Tazarotene (On The Skin)
Treats psoriasis (silvery, scaly patches on the skin) and severe acne.
There may be other brand names for this medicine.
When This Medicine Should Not Be Used:
You should not use this medicine if you have had an allergic reaction to tazarotene, or if you are pregnant or may become pregnant.
How to Use This Medicine:
- Your doctor will tell you how much of this medicine to apply and how often. Do not use more medicine or apply it more often than your doctor tells you to.
- This medicine is for use only on the skin. Do not get it in your eyes, nose, or mouth. If you do, rinse the area right away with plenty of water. If you are using this medicine on your hands, be careful to not touch your eyes after applying this medicine. Do not use on skin areas that have cuts, scrapes, sunburn, or an itchy, scaly, red rash called eczema.
- Wash your hands with soap and water before and after using this medicine, unless you are treating skin areas on your hands. Wash off any medicine that gets on skin areas that do not need to be treated.
- To treat acne: Gently wash and dry your face. Apply a thin layer of medicine to cover all of the skin where the acne usually occurs.
- To treat psoriasis: Make sure your skin is completely dry before applying the medicine. Apply a thin layer only to the affected area. Rub it in gently. If you use any kind of lotion or cream on your skin, apply it at least 1 hour before applying this medicine.
- Do not cover the treated area with a bandage unless your doctor has told you to.
- Never share your medicine with anyone.
If a dose is missed::
- If you miss a dose or forget to use your medicine, do not try to make up the dose. Apply your next dose at the usual time.
- Do not apply extra medicine to make up for a missed dose.
How to Store and Dispose of This Medicine:
- Store the medicine at room temperature, away from heat and direct light. Keep the tube tightly closed.
- Keep all medicine away from children.
Drugs and Foods to Avoid:
Ask your doctor or pharmacist before using any other medicine, including over-the-counter medicines, vitamins, and herbal products.
- Make sure your doctor knows if you are also using vitamin A supplements, diuretics or “water pills” (such as hydrochlorothiazide, Aldactazidereg;, Dyazidereg;, Hyzaarreg;, Maxzidereg;, Modureticreg;), an antibiotic (such as Ciproreg;, tetracycline), a sulfa drug, or phenothiazines (such as Compazinereg;, Phenerganreg;, Serentilreg;, Thorazinereg;).
- Do not use cosmetics or other skin care products on the treated skin areas. Be careful using anything that could dry or irritate your skin, including hair removal products and processes, perm solutions, and medicated soaps and shampoos.
Warnings While Using This Medicine:
- Using this medicine while you are pregnant may harm your unborn baby. Use an effective form of birth control to keep from getting pregnant. If you think you have become pregnant while using the medicine, tell your doctor right away.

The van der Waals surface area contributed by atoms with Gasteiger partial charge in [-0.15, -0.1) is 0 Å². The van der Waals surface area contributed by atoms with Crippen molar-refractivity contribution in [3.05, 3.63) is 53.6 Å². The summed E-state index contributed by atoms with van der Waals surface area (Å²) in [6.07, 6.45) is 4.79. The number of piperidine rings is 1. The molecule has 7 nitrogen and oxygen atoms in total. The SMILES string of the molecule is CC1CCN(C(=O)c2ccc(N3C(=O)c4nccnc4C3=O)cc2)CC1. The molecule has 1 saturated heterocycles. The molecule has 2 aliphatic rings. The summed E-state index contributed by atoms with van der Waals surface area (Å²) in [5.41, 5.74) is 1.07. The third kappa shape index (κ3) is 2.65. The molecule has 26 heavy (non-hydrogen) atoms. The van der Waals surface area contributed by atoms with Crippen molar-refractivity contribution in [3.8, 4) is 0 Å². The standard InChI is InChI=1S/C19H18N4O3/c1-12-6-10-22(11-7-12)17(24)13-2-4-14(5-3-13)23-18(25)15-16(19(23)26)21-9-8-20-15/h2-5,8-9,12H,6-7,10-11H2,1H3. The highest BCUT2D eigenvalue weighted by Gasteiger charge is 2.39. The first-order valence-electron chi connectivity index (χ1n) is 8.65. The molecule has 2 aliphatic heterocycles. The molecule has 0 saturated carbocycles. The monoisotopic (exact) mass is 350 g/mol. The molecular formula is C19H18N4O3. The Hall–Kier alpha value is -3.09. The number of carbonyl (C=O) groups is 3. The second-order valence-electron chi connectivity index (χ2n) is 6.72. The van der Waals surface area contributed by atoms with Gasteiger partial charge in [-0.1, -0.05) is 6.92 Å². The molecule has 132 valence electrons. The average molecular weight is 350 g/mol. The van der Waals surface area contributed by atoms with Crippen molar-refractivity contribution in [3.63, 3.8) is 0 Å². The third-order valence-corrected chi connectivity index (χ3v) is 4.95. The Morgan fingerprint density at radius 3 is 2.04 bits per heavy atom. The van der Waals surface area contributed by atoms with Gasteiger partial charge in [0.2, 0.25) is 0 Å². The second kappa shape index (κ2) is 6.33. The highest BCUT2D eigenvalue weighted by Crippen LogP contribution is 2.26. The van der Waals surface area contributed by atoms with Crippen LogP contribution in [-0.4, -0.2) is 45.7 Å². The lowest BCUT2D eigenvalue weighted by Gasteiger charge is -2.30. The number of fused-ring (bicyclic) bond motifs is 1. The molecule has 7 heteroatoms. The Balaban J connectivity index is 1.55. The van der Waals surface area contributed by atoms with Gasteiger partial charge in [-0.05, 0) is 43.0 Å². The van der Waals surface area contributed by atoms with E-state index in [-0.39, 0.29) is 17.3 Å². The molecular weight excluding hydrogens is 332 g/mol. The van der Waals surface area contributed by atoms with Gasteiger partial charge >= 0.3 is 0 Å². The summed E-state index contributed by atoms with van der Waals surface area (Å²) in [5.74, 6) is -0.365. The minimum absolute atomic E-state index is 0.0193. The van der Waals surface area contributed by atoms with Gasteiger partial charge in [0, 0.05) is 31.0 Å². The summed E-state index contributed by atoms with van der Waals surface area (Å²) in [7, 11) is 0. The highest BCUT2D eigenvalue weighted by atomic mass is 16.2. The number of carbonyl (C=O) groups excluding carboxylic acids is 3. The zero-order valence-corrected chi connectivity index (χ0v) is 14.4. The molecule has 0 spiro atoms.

- To make sure you are not pregnant when you start using this medicine, you may need to start using it during a normal menstrual period. Also, your doctor may want you to have a pregnancy test 2 weeks before you start using this medicine.
- Make sure your doctor knows if you are breastfeeding, or if you have eczema or are sensitive to sunlight.
- Do not use this medicine for a skin problem that has not been checked by your doctor.
- This medicine may make your skin more sensitive to sunlight, wind, or cold weather. Use a sunscreen when you are outdoors (minimum SPF 15). Avoid sunlamps and tanning beds. Keep your skin covered when outside.
- If your symptoms do not improve or if they get worse, call your doctor. Psoriasis should start to improve within 2 weeks. Acne may take 4 weeks or longer to start improving.
Possible Side Effects While Using This Medicine:
Call your doctor right away if you notice any of these side effects:
- Blisters, scabs, swelling, redness, oozing, and itching on any area of skin
- Rapid weight gain, swelling in your hands, ankles, or feet
- Severe skin itching, burning, redness, peeling, or pain
If you notice these less serious side effects, talk with your doctor:
- Changes in color of treated skin
- Mild skin itching, peeling, stinging, burning, or dryness
Revision date: July 3, 2011
Last revised: by David A. Scott, M.D.
Drugs & Medications
CONDITIONS OF USE: The information in this database is intended to supplement, not substitute for, the expertise and judgment of healthcare professionals. The information is not intended to cover all possible uses, directions, precautions, drug interactions or adverse effects, nor should it be construed to indicate that use of a particular drug is safe, appropriate or effective for you or anyone else. A healthcare professional should be consulted before taking any drug, changing any diet or commencing or discontinuing any course of treatment.
The drug reference included in this section is provided by Cerner Multum, Inc., of Denver, Colorado. Armenian Medical Network receives monthly updates from Multum.